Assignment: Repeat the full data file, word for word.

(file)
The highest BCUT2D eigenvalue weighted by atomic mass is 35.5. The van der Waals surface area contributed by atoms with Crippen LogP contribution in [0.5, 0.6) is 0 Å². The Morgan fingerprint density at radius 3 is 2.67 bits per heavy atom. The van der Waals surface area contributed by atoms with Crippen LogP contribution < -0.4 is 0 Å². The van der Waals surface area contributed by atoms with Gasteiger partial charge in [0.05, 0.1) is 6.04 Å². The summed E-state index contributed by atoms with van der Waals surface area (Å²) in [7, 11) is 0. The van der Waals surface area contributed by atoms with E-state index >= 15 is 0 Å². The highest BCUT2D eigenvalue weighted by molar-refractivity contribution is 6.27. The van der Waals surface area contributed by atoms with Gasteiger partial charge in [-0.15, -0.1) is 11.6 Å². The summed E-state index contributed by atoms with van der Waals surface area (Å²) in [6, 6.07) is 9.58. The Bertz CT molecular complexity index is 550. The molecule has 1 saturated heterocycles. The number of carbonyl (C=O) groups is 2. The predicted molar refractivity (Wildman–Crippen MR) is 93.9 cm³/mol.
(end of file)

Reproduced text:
The highest BCUT2D eigenvalue weighted by atomic mass is 35.5. The van der Waals surface area contributed by atoms with Crippen LogP contribution in [0.5, 0.6) is 0 Å². The Morgan fingerprint density at radius 3 is 2.67 bits per heavy atom. The van der Waals surface area contributed by atoms with Crippen LogP contribution < -0.4 is 0 Å². The van der Waals surface area contributed by atoms with Gasteiger partial charge in [0.05, 0.1) is 6.04 Å². The summed E-state index contributed by atoms with van der Waals surface area (Å²) in [7, 11) is 0. The van der Waals surface area contributed by atoms with E-state index >= 15 is 0 Å². The highest BCUT2D eigenvalue weighted by molar-refractivity contribution is 6.27. The van der Waals surface area contributed by atoms with Gasteiger partial charge in [-0.15, -0.1) is 11.6 Å². The summed E-state index contributed by atoms with van der Waals surface area (Å²) in [6, 6.07) is 9.58. The Bertz CT molecular complexity index is 550. The molecule has 1 saturated heterocycles. The number of carbonyl (C=O) groups is 2. The predicted molar refractivity (Wildman–Crippen MR) is 93.9 cm³/mol.